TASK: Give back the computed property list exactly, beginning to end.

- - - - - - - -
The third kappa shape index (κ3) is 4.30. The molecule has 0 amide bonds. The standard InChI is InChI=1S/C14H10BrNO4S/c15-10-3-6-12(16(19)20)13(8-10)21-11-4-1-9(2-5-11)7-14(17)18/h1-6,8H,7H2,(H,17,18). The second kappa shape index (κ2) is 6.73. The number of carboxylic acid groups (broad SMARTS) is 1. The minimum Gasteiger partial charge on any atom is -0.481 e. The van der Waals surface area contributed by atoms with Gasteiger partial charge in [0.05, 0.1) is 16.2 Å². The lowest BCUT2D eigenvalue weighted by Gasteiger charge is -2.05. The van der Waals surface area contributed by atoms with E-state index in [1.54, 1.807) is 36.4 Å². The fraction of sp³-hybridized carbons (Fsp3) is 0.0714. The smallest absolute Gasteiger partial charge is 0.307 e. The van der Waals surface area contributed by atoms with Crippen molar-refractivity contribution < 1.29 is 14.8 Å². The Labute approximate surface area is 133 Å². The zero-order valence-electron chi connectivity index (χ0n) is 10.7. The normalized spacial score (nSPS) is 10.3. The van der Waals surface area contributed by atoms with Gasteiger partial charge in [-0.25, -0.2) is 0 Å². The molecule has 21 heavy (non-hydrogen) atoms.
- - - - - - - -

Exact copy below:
The third kappa shape index (κ3) is 4.30. The molecule has 0 amide bonds. The standard InChI is InChI=1S/C14H10BrNO4S/c15-10-3-6-12(16(19)20)13(8-10)21-11-4-1-9(2-5-11)7-14(17)18/h1-6,8H,7H2,(H,17,18). The second kappa shape index (κ2) is 6.73. The number of carboxylic acid groups (broad SMARTS) is 1. The minimum Gasteiger partial charge on any atom is -0.481 e. The van der Waals surface area contributed by atoms with Gasteiger partial charge in [0.05, 0.1) is 16.2 Å². The lowest BCUT2D eigenvalue weighted by Gasteiger charge is -2.05. The van der Waals surface area contributed by atoms with E-state index in [1.54, 1.807) is 36.4 Å². The fraction of sp³-hybridized carbons (Fsp3) is 0.0714. The smallest absolute Gasteiger partial charge is 0.307 e. The van der Waals surface area contributed by atoms with Crippen molar-refractivity contribution < 1.29 is 14.8 Å². The Labute approximate surface area is 133 Å². The zero-order valence-electron chi connectivity index (χ0n) is 10.7. The normalized spacial score (nSPS) is 10.3. The van der Waals surface area contributed by atoms with Gasteiger partial charge in [-0.25, -0.2) is 0 Å². The molecule has 21 heavy (non-hydrogen) atoms.